Beanpole was the 2020 Russian submission for the Best Foreign Language film at the Oscars. Set in Leningrad in 1945 after WWII was over, it is very much a war movie, in the great old Russian tradition. But at the same time, for reasons that will become obvious when you watch it, it is a movie that couldn't have been made during Soviet times.
Brutal and fragile at the same time, Beanpole is a movie you'll find hard to forget. It's the emotional equivalent of a street fight, with a heavy weight boxer pinning you in a corner and delivering blow after merciless blow, as the movie probes the depths of human pain, despair, and misery. Very soon it becomes unbearable, and yet, you cannot remove your gaze, because right in front of you, like the most beautiful and delicate Russian ballet ever, is a spectacle of love and hope, as the human spirit finds the power to move forward, awkwardly, despite all the trauma.
The director Kantemir Balagov is 29. Ksenia Sereda, the woman behind the camera, is 26. And the two main actresses are at their very first movie. Yet, you'll not know the meaning of the words "superb acting" until you watch Beanpole.
3 of 5 stars
The story is not realistic, director is too young to understand this type of emotions.
5 of 5 stars
It's so real that sometimes it becomes unreal.
5 of 5 stars
Brilliant. I was beyond impressed, beyond amazed by this phenomenal, enthralling, masterful piece of screenwriting & filmmaking. Thank you Kantemir Balagov. You have the skills & vision to be a creator of brilliant, transfixing films for years to come. The performances were stellar pretty much all around, but the two leads each gave a masterclass in acting. Balagov is a true auteur (genius?) in the making, it would appear.
5 of 5 stars
Beanpole is like walking into one of Johanne Vermeer's masterpieces. Lush, masterful, profound, and overwhelming with its art and beauty. The best movie I have seen in 2019. Highly recommend.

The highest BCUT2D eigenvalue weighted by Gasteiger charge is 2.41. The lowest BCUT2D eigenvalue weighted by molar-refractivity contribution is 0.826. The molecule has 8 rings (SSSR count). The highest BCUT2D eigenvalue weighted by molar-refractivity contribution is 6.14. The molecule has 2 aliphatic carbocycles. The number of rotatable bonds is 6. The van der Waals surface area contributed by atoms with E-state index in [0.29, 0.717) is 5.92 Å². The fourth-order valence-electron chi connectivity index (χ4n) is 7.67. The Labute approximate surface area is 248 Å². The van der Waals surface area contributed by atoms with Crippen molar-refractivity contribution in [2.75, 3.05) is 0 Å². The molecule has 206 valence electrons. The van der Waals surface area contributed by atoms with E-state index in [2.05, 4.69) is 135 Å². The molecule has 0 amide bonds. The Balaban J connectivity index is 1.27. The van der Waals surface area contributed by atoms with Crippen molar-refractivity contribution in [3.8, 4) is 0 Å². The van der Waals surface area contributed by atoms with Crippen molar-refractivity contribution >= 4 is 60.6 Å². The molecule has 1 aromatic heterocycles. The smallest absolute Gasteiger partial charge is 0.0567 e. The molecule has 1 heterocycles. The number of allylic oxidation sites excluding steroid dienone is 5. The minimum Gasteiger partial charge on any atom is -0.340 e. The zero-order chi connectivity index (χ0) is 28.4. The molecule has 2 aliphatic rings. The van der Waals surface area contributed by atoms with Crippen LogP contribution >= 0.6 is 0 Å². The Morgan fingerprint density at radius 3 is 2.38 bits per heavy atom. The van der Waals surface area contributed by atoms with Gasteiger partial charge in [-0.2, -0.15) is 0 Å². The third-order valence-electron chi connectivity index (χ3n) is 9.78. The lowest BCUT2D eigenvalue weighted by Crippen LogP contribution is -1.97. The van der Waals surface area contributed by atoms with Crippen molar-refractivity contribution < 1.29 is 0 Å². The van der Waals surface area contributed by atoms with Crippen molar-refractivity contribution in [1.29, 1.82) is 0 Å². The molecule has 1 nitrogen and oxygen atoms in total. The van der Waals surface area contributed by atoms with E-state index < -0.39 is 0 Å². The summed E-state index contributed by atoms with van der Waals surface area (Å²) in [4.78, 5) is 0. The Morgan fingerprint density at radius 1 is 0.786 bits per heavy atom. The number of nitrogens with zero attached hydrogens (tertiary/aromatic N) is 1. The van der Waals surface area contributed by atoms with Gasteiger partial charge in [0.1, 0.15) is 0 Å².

3 of 5 stars
Very bleak and somewhat compelling – a film I admired more than I liked
Written by Kantemir Balagov and Aleksandr Terekhov and directed by Balagov, Dylda is inspired by (although not based on) The Unwomanly Face of War by Svetlana Alexievich, an oral history of the experiences of Russian women who fought during World War II. We've seen countless stories (many of them superb) about men who have fought in war, only to find themselves unable to reintegrate into society upon the cessation of combat, but Dylda is the story of two such women. And whilst one has to admire the emotional and ideological sincerity of the filmmakers, and the craft on display, for me, Dylda was a somewhat disappointing experience, adding up to something quite a bit less than the sum of its (often exceptional) individual parts.
Leningrad, 1945. As the film begins, we're introduced to Iya (an astonishing debut by Viktoriya Miroshnichenko), a former soldier invalided out of active duty several years prior. Shy and socially awkward, Iya suffers from a severe case of concussion-induced PTSD that manifests itself as random episodes of total paralysis. A nurse in a hospital for wounded soldiers, she lives in a small one-room apartment with her son, Pashka (Timofey Glazkov). Meanwhile, Masha (Vasilisa Perelygina, in the film's second exceptional debut performance), who served with Iya, returns to Leningrad unexpectedly. Suffering from her own PTSD, which causes her to be cruel and selfish, Masha learns of a horrific accident recently experienced by Iya, and so begins to push her along a path of rectification that could destroy both of them.